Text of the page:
Then King Nebuchadnezzar leaped to his feet in amazement and asked his advisers, “Weren’t there three men that we tied up and threw into the fire?” They replied, “Certainly, Your Majesty.” He said, “Look! I see four men walking around in the fire, unbound and unharmed, and the fourth looks like a son of the gods.” Nebuchadnezzar then approached the opening of the blazing furnace and shouted, “Shadrach, Meshach and Abednego, servants of the Most High God, come out! Come here!”So Shadrach, Meshach and Abednego came out of the fire, and the satraps, prefects, governors and royal advisers crowded around them. They saw that the fire had not harmed their bodies, nor was a hair of their heads singed; their robes were not scorched, and there was no smell of fire on them. Then Nebuchadnezzar said, “Praise be to the God of Shadrach, Meshach and Abednego, who has sent His angel and rescued His servants! They trusted in Him and defied the king’s command and were willing to give up their lives rather than serve or worship any god except their own God. Therefore I decree that the people of any nation or language who say anything against the God of Shadrach, Meshach and Abednego be cut into pieces and their houses be turned into piles of rubble, for no other god can save in this way.” Daniel 3:24-28
Though this is not a story about singing, I embrace it as a song of worship in the middle of the fiercest midnight imaginable. They stood before their God with hands open and hearts bowed in submission to His purposes, believing that if they died, God had an eternal purpose for their deaths and they trusted Him.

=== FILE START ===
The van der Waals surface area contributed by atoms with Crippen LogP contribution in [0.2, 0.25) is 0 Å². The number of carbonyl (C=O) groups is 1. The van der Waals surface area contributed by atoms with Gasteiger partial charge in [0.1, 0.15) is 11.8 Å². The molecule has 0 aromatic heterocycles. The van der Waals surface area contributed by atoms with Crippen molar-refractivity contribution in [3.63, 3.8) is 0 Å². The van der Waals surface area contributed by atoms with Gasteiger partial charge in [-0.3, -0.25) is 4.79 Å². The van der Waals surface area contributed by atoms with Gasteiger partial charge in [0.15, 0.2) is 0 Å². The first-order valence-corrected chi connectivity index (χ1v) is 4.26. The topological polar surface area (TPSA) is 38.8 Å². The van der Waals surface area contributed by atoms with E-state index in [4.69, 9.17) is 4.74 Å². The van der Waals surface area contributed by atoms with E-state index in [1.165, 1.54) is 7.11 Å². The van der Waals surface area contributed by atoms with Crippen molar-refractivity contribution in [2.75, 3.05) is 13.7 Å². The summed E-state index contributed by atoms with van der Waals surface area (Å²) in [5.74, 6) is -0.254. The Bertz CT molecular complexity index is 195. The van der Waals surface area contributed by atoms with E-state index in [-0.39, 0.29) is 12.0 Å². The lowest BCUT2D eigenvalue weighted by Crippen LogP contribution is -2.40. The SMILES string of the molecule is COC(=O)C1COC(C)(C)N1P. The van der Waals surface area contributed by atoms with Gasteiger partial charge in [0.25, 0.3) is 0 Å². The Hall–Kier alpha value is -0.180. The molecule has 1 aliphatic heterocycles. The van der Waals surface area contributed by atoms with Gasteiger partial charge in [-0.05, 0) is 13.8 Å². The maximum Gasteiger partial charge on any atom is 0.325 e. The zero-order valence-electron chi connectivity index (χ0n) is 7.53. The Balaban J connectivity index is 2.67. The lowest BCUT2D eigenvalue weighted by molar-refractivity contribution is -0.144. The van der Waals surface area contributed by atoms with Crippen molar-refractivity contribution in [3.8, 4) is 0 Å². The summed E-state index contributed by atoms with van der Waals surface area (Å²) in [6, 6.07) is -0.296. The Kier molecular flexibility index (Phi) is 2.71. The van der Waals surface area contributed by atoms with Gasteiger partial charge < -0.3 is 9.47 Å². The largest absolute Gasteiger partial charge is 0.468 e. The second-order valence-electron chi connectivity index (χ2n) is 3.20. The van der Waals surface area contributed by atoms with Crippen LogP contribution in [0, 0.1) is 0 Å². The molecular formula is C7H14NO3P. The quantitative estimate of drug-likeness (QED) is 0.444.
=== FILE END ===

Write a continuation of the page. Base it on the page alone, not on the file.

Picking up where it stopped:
What a challenge for me, and for you. The older I get, the more I experience the freedom of those open hands and trusting God to bring about His purposes in my life. Such open hands also open my eyes to the priceless treasures He sends my way to remind me that He is the Lord my God; the One Who calls me by Name (Isaiah 45:2-3).
Are your hands open as you sing praises to God? If you struggle to surrender to God’s purposes, symbolically, intentionally unclench your fingers and open your hands as you pray. Don’t miss the treasures He promises to send you, in the darkness, in the prison, in secret places.
STORE UP MORE TREASURES
At some point in our lives, we or someone we know will go through great suffering. I encourage you to go the MARKINC website and listen to the interview “Help and Hope for the Caregiver: A Conversation with Peter Rosenberger" so that you can store up treasures of encouragement for the next rainy day in your life or someone else's. Here is a summary and teaser of this resource:
In this interview, Peter Rosenberger author of Hope for the Caregiver, candidly discusses the pressures a caregiver experiences when solely responsible for his or her spouse’s physical needs. He humbly admits that he has made every mistake possible and is passionate about helping other caregivers avoid those pitfalls.